The only other item is the length of time they can delay in “national security” cases. I would like to have it three years but I could go to four.

Kissinger: The Soviet Union has said it wouldn’t be more than one percent of the total. I mentioned three years to them and they haven’t answered.

Jackson: Let’s leave it at three. I suggest we sit down and hammer out this draft. We must retain some authority. I’ve gone as far as I can. I am under pressure. I agree there must be a final date for action.

President: That gets back to this: If they modify the rules to accommodate this, they can change the rules back. I can’t veto rules changes. I would have nothing to say about rules.

The Congress would have control under our proposal. They can move in in a set period to veto my recommendation. Look what happened yesterday on the pay matter.3 I want to make both Houses veto, but I will accept a one-House veto but can’t accept affirmative action by Congress. That produces too much uncertainty and indecision.

To show our flexibility, I would accept a one-House veto. I am going a long way by this. Look what they did yesterday. This shows they can certainly do it on MFN. You can be guaranteed a veto and I will go half way and say only one House. This is an established procedure. Congress understands and accepts this way.

Jackson: I want to get it settled. Look at the Soviet Union running bulldozers through the art exhibit.4 I see trouble ahead on this. I see clashes, and the question of duress, and harassment. I see problems for both of us.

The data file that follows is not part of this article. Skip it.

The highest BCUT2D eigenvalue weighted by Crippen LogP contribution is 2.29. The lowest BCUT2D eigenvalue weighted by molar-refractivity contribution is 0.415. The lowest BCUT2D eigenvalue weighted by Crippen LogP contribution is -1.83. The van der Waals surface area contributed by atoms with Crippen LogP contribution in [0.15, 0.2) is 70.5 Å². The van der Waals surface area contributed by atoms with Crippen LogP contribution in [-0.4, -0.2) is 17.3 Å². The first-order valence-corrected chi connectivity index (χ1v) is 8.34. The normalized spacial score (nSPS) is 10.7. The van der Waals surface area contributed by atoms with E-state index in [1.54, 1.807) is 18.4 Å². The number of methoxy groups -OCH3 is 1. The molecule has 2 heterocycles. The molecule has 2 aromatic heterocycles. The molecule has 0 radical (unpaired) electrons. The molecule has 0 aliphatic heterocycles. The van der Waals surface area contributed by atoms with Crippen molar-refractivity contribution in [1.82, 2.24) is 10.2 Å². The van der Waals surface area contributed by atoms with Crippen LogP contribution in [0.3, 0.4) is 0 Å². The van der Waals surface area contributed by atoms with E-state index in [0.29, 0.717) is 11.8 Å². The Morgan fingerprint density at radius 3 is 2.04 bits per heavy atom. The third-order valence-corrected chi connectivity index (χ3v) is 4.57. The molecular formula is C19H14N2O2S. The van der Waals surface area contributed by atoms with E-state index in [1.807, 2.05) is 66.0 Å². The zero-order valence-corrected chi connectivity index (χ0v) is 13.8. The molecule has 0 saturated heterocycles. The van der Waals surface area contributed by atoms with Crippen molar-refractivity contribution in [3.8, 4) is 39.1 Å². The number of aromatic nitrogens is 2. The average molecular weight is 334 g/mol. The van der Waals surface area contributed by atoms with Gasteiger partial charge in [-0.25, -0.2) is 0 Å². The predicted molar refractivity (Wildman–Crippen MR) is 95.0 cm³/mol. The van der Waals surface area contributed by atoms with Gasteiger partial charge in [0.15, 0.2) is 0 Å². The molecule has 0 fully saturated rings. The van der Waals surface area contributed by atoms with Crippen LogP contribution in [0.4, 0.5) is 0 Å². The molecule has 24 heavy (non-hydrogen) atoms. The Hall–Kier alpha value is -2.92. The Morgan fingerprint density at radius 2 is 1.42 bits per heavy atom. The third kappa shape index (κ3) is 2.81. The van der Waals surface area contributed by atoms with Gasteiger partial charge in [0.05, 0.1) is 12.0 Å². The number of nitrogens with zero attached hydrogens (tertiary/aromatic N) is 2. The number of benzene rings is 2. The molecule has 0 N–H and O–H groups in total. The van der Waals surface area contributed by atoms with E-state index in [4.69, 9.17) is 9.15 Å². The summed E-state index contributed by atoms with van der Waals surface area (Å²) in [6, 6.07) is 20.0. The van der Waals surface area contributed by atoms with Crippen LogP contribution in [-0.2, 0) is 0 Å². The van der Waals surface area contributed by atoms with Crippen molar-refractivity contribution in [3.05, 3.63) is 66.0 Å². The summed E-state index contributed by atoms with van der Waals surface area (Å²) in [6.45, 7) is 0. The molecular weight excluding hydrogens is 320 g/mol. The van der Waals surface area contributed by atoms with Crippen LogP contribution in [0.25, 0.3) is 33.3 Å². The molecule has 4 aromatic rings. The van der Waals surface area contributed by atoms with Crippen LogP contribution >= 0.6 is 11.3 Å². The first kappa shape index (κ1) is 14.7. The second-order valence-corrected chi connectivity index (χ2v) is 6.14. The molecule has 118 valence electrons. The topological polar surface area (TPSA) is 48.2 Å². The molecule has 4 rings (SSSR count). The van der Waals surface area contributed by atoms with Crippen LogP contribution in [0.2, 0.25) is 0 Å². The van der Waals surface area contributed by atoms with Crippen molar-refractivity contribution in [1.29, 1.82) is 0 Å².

Kissinger: I agree with Scoop.

President: You could have a hell of a speech defending my plan and using the example of yesterday.

Jackson: We need more than one half the Congress on ExIm. We took away the veto.

[Page 762]

Kissinger: The ceiling bothered us more than the veto.

Jackson: We really worked on this; we had a terrible time. We took out the veto. You have to submit it to the Senate. That veto really would have limited your flexibility. Another would have killed the whole thing. Schweiker5 wanted the going interest rate. The mood is bad and I must deal with it. What we need to finish in the draft is a final date certain. I see complaints that we have delegated our authority. It is a question of the will of Congress. I understand your position, but I think you are in need of having your hand strengthened by my proposal.